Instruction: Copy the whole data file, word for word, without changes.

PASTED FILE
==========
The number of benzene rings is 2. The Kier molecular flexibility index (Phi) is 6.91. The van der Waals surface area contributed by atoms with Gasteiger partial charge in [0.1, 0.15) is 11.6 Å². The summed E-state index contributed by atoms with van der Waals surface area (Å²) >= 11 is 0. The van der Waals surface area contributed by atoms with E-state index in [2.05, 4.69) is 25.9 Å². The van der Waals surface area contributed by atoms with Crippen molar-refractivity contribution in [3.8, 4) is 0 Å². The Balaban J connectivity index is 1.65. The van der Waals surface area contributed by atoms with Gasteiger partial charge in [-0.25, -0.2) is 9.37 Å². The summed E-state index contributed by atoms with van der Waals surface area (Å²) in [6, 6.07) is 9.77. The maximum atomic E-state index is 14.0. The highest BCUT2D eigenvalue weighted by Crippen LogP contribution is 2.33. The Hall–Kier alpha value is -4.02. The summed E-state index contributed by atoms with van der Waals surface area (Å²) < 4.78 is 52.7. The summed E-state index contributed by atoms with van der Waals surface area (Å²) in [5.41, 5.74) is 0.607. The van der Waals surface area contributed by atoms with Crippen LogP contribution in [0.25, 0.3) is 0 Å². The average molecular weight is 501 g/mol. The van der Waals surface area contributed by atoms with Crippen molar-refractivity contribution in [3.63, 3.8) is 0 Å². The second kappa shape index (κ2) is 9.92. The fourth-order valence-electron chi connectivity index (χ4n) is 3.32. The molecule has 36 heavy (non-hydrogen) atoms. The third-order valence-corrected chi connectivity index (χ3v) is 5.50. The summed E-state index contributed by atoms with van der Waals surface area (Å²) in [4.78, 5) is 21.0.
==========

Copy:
The number of benzene rings is 2. The Kier molecular flexibility index (Phi) is 6.91. The van der Waals surface area contributed by atoms with Gasteiger partial charge in [0.1, 0.15) is 11.6 Å². The summed E-state index contributed by atoms with van der Waals surface area (Å²) >= 11 is 0. The van der Waals surface area contributed by atoms with E-state index in [2.05, 4.69) is 25.9 Å². The van der Waals surface area contributed by atoms with Crippen molar-refractivity contribution in [3.8, 4) is 0 Å². The Balaban J connectivity index is 1.65. The van der Waals surface area contributed by atoms with Gasteiger partial charge in [-0.25, -0.2) is 9.37 Å². The summed E-state index contributed by atoms with van der Waals surface area (Å²) in [6, 6.07) is 9.77. The maximum atomic E-state index is 14.0. The highest BCUT2D eigenvalue weighted by Crippen LogP contribution is 2.33. The Hall–Kier alpha value is -4.02. The summed E-state index contributed by atoms with van der Waals surface area (Å²) < 4.78 is 52.7. The summed E-state index contributed by atoms with van der Waals surface area (Å²) in [5.41, 5.74) is 0.607. The van der Waals surface area contributed by atoms with Crippen LogP contribution in [0.25, 0.3) is 0 Å². The average molecular weight is 501 g/mol. The van der Waals surface area contributed by atoms with Crippen molar-refractivity contribution in [3.63, 3.8) is 0 Å². The second kappa shape index (κ2) is 9.92. The fourth-order valence-electron chi connectivity index (χ4n) is 3.32. The molecule has 36 heavy (non-hydrogen) atoms. The third-order valence-corrected chi connectivity index (χ3v) is 5.50. The summed E-state index contributed by atoms with van der Waals surface area (Å²) in [4.78, 5) is 21.0.